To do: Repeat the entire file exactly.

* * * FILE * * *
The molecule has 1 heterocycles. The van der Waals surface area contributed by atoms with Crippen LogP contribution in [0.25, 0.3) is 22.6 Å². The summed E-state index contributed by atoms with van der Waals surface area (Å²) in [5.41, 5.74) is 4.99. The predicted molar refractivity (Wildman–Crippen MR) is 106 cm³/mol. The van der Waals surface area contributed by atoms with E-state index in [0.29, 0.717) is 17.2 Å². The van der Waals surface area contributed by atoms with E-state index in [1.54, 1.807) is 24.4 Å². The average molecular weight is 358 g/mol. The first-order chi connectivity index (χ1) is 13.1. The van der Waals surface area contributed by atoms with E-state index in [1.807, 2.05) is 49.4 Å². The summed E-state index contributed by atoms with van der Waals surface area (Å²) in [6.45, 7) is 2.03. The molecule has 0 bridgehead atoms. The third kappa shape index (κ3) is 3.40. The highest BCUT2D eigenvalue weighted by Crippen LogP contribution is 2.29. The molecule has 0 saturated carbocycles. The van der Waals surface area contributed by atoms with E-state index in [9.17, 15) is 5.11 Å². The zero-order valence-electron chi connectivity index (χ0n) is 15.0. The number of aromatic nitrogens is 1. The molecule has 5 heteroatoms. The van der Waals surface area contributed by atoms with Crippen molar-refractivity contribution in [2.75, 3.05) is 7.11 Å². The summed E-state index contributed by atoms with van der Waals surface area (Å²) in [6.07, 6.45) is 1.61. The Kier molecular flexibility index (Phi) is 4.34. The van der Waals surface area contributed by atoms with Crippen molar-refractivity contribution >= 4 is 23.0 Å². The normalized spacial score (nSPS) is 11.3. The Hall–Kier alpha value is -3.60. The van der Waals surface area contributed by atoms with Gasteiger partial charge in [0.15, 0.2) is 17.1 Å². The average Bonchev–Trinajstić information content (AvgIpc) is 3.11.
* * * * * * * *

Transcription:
The molecule has 1 heterocycles. The van der Waals surface area contributed by atoms with Crippen LogP contribution in [0.25, 0.3) is 22.6 Å². The summed E-state index contributed by atoms with van der Waals surface area (Å²) in [5.41, 5.74) is 4.99. The predicted molar refractivity (Wildman–Crippen MR) is 106 cm³/mol. The van der Waals surface area contributed by atoms with E-state index in [0.29, 0.717) is 17.2 Å². The van der Waals surface area contributed by atoms with E-state index in [1.54, 1.807) is 24.4 Å². The average molecular weight is 358 g/mol. The first-order chi connectivity index (χ1) is 13.1. The van der Waals surface area contributed by atoms with E-state index in [1.807, 2.05) is 49.4 Å². The summed E-state index contributed by atoms with van der Waals surface area (Å²) in [6.45, 7) is 2.03. The molecule has 0 bridgehead atoms. The third kappa shape index (κ3) is 3.40. The highest BCUT2D eigenvalue weighted by Crippen LogP contribution is 2.29. The molecule has 0 saturated carbocycles. The van der Waals surface area contributed by atoms with E-state index in [9.17, 15) is 5.11 Å². The zero-order valence-electron chi connectivity index (χ0n) is 15.0. The number of aromatic nitrogens is 1. The molecule has 5 heteroatoms. The van der Waals surface area contributed by atoms with Crippen molar-refractivity contribution in [2.75, 3.05) is 7.11 Å². The summed E-state index contributed by atoms with van der Waals surface area (Å²) in [6.07, 6.45) is 1.61. The Kier molecular flexibility index (Phi) is 4.34. The van der Waals surface area contributed by atoms with Crippen molar-refractivity contribution >= 4 is 23.0 Å². The normalized spacial score (nSPS) is 11.3. The Hall–Kier alpha value is -3.60. The van der Waals surface area contributed by atoms with Gasteiger partial charge in [0.15, 0.2) is 17.1 Å². The average Bonchev–Trinajstić information content (AvgIpc) is 3.11.